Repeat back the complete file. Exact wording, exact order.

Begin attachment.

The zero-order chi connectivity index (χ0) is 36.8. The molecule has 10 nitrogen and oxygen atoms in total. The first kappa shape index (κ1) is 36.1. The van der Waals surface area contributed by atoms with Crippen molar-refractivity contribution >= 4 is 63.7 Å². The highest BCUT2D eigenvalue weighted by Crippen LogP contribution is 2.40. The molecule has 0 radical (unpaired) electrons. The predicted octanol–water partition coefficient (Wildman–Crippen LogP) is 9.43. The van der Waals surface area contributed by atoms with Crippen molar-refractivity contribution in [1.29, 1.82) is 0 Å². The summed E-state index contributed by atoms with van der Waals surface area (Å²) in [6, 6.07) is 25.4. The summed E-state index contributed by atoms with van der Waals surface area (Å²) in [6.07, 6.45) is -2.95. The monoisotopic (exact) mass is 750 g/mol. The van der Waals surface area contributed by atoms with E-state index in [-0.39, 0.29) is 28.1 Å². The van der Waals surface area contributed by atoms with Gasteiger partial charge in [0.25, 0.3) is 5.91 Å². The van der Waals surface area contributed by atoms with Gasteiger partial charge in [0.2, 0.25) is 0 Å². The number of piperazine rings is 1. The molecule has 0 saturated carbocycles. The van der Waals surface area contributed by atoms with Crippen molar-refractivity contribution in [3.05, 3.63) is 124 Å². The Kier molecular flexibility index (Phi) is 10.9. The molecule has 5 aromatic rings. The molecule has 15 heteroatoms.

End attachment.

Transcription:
The zero-order chi connectivity index (χ0) is 36.8. The molecule has 10 nitrogen and oxygen atoms in total. The first kappa shape index (κ1) is 36.1. The van der Waals surface area contributed by atoms with Crippen molar-refractivity contribution >= 4 is 63.7 Å². The highest BCUT2D eigenvalue weighted by Crippen LogP contribution is 2.40. The molecule has 0 radical (unpaired) electrons. The predicted octanol–water partition coefficient (Wildman–Crippen LogP) is 9.43. The van der Waals surface area contributed by atoms with Crippen molar-refractivity contribution in [1.29, 1.82) is 0 Å². The summed E-state index contributed by atoms with van der Waals surface area (Å²) in [6, 6.07) is 25.4. The summed E-state index contributed by atoms with van der Waals surface area (Å²) in [6.07, 6.45) is -2.95. The monoisotopic (exact) mass is 750 g/mol. The van der Waals surface area contributed by atoms with E-state index in [-0.39, 0.29) is 28.1 Å². The van der Waals surface area contributed by atoms with Gasteiger partial charge in [0.25, 0.3) is 5.91 Å². The van der Waals surface area contributed by atoms with Gasteiger partial charge in [0.2, 0.25) is 0 Å². The number of piperazine rings is 1. The molecule has 0 saturated carbocycles. The van der Waals surface area contributed by atoms with Crippen molar-refractivity contribution in [3.05, 3.63) is 124 Å². The Kier molecular flexibility index (Phi) is 10.9. The molecule has 5 aromatic rings. The molecule has 15 heteroatoms.